Season Review: DeMarre Carroll
Lucas Armstrong/Atlanta Hawks
Note: We use stats per 36 minutes instead of stats per game on the graphics. The reason behind that is stats per 36 tell a more complete story of how a player did while he was on the court, as opposed to per game stats which averages a player’s stats based on the number of games that player appeared in, regardless of how many minutes he played. The per 36 minutes compares all players equally by taking the minutes played out of the equation to measure the most effective players during their time on the court.
After spending his first four seasons bouncing between four teams as a role player, DeMarre Carroll found a home with the Hawks as Atlanta’s starting small forward. He set career-highs in nearly every statistical category, and while known for his defensive tenacity, Carroll became a much improved offensive player this season in Atlanta.
In 32.1 minutes per game, Carroll averaged 11.1 points, 5.5 rebounds, 1.8 assists, and 1.5 steals per game. On defense, Carroll was the Hawks top perimeter defender, drawing the assignment of the opposing team’s best wing player -- whether they were at the two or the three. Going against the opponent’s best offensive wing night in and night out, Carroll held opponents to 40.9 percent shooting (36.8% three-point) for the season, per Synergy Sports.
His tenacious approach made him one of the league’s better defenders against screening action. Carroll fought through screens -- on and off the ball -- consistently to rank 40th against off-ball screens allowing opponents just 0.8 points per possession, and he 76th in the league against pick-and-roll ball handlers allowing just 0.75 PPP -- again per Synergy Sports. Like many of the Hawks, his defensive numbers take a hit on spot-up attempts, allowing 1.04 PPP, because the Hawks system commits heavily to protecting the paint first, which opens up opportunities for open spot-up shots.
Even still, Carroll had by most any account a very productive and effective season defensively. The Hawks' defense relied on Carroll’s length and strength to disrupt opponents on the perimeter and he took that challenge and succeeded. His 2.6 defensive win shares were second to Paul Millsap’s 4.0 for the Hawks on the season. Carroll’s 101.8 defensive rating (per NBA.com/stats) was the best for any perimeter player and 4th on the team, and his +3.4 net rating was third on the team only to Pero Antic and Al Horford.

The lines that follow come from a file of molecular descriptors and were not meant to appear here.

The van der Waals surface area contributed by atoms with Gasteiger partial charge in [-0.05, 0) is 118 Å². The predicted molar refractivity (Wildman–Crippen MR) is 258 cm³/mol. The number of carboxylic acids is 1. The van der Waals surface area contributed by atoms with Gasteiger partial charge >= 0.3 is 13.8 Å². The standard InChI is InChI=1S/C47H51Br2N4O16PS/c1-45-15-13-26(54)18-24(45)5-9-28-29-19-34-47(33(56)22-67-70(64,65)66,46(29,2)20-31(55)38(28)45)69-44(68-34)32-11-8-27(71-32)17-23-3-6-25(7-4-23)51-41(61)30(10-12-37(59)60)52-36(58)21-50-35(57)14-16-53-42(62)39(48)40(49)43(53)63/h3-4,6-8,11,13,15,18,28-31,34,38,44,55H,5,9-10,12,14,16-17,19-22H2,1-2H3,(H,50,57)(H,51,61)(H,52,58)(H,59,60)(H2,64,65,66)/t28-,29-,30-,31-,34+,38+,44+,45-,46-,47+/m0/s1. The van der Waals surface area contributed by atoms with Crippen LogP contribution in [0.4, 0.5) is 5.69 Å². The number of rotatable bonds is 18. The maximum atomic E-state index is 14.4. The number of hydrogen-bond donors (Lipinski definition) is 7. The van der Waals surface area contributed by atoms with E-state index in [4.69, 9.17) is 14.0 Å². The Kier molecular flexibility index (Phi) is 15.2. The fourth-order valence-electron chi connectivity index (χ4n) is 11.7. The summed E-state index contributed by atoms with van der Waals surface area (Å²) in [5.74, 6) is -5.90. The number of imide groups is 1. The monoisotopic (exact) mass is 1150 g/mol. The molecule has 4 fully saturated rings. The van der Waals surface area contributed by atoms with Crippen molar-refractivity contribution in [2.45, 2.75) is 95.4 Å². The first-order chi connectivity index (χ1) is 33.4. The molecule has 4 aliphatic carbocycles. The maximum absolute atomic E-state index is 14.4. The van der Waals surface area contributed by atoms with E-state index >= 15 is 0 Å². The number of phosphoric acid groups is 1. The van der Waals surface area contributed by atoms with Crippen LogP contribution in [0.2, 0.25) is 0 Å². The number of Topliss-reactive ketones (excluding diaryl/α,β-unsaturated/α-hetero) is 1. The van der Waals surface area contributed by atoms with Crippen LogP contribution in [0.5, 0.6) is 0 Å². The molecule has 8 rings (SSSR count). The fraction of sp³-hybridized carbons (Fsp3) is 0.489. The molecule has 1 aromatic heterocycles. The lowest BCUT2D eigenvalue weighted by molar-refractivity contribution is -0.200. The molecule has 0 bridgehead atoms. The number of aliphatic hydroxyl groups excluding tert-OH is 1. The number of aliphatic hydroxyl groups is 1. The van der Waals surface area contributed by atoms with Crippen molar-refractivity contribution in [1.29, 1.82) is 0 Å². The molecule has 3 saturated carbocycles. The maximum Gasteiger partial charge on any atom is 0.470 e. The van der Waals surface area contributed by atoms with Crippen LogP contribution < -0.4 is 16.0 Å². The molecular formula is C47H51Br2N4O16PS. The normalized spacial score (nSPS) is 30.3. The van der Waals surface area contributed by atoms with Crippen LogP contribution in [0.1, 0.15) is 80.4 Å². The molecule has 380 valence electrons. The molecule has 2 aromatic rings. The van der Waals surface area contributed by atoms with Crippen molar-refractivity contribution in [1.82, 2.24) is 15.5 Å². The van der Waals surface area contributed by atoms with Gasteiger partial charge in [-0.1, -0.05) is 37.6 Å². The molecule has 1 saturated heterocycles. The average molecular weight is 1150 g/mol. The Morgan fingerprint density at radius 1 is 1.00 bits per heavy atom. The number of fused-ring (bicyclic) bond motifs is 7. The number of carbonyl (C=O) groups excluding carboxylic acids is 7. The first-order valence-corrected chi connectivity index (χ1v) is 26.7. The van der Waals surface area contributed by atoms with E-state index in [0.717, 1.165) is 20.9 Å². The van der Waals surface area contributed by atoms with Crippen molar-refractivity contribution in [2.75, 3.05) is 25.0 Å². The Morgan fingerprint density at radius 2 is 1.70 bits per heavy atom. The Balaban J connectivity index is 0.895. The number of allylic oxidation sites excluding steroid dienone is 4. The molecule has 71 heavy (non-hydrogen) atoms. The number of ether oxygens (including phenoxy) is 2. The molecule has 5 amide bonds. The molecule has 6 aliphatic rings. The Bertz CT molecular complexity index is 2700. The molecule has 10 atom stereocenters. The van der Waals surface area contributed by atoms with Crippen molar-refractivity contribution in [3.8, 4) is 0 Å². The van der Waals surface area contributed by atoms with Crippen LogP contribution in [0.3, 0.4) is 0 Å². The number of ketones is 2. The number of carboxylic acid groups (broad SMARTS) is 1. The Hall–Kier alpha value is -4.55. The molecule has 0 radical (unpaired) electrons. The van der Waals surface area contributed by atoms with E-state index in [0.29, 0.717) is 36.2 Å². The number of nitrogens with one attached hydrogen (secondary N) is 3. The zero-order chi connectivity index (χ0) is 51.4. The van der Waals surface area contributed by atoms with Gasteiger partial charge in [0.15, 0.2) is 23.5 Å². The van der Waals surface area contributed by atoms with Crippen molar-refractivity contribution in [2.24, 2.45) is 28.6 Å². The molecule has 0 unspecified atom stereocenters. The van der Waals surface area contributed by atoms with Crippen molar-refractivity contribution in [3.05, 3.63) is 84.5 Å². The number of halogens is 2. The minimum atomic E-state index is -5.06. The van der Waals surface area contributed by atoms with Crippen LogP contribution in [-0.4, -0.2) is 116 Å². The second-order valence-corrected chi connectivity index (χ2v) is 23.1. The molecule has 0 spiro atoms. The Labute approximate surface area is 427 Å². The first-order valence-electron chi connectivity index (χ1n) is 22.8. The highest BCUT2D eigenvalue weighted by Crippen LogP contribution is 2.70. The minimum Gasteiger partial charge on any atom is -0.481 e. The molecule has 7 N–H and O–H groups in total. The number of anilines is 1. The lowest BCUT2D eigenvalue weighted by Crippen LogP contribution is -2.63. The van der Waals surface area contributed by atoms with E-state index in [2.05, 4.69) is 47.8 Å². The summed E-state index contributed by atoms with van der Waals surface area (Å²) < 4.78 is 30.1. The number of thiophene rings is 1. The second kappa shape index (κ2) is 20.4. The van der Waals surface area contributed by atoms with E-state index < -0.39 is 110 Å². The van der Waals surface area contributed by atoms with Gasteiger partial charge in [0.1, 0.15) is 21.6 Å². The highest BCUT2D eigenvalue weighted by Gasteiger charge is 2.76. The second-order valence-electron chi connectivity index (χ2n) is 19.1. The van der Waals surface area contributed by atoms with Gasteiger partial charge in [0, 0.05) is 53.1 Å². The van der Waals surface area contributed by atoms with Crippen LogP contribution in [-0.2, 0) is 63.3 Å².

On offense, Carroll took huge strides this season to become a more effective and efficient player. A career 42.8 percent shooter (28.4% from three) coming into the season, Carroll shot 47 percent from the field and 36.2 percent from three-point range. His development of a consistent three-point shot was huge for the Hawks’ offense this season, as they were in need for another spacing option on the wing next to Kyle Korver.
Carroll attributed his improved jump-shooting to the work he did this summer and in training camp with assistant coach Quin Snyder.
“This was like the first year, you know I have to give a shoutout to Coach Quin Snyder, because this was the first year a coach really worked with me on my footwork, my shot, and spent time with me. Credit to Coach Quin, cause that shows me that he cares about me as a person and cares about my career. I think I'm headed in the right direction. I feel like I'm a rookie. Finally got to play and did what I did. Think there's a lot of room to get better and improve.”
That work paid great dividends for Carroll as an individual and the Hawks as a whole. Carroll’s ability to be a positive offensive player allowed Coach Bud to play him as many minutes as he did without hampering the Hawks’ offense. Carroll did a great job of taking high-efficiency shots as 70 percent of his offensive possessions came from spot-up shots (32.9%), transition (23.7%), and cuts (13.4%). Because he took such efficient shots and made them consistently, Carroll was a very good offensive player for the Hawks. Carroll finished the season averaging 1.03 PPP, good for 47th in the entire NBA, per Synergy Sports. Carroll not only accepted but thrived in his role off the ball in the Hawks’ offense by spacing the floor and making timely cuts in the halfcourt offense and he created a lot of transition opportunities with his defensive play.
He hopes to continue his growth as an offensive player this offseason and become an even better shooting threat as a shooter and ball-handler.
“I wanna get my shot automatic. Like Kyle Korver. I want people to be like, 'that's the African-American Kyle Korver.' That's what I want people to know. Then I want to work on my ball-handling, get my ball-handling better. Pick-and-roll, you know, pick-and-roll's going to be big for me. There aren't a lot of small forwards that do pick-and-rolls besides LeBron James and Paul George so I want to step outside myself and work on it.”
Carroll was one of the Hawks best and most consistent players this season, bringing great intensity and production at both ends of the floor to do the little things, and showed why he’s known as the Junkyard Dog.
Story by Robby Kalland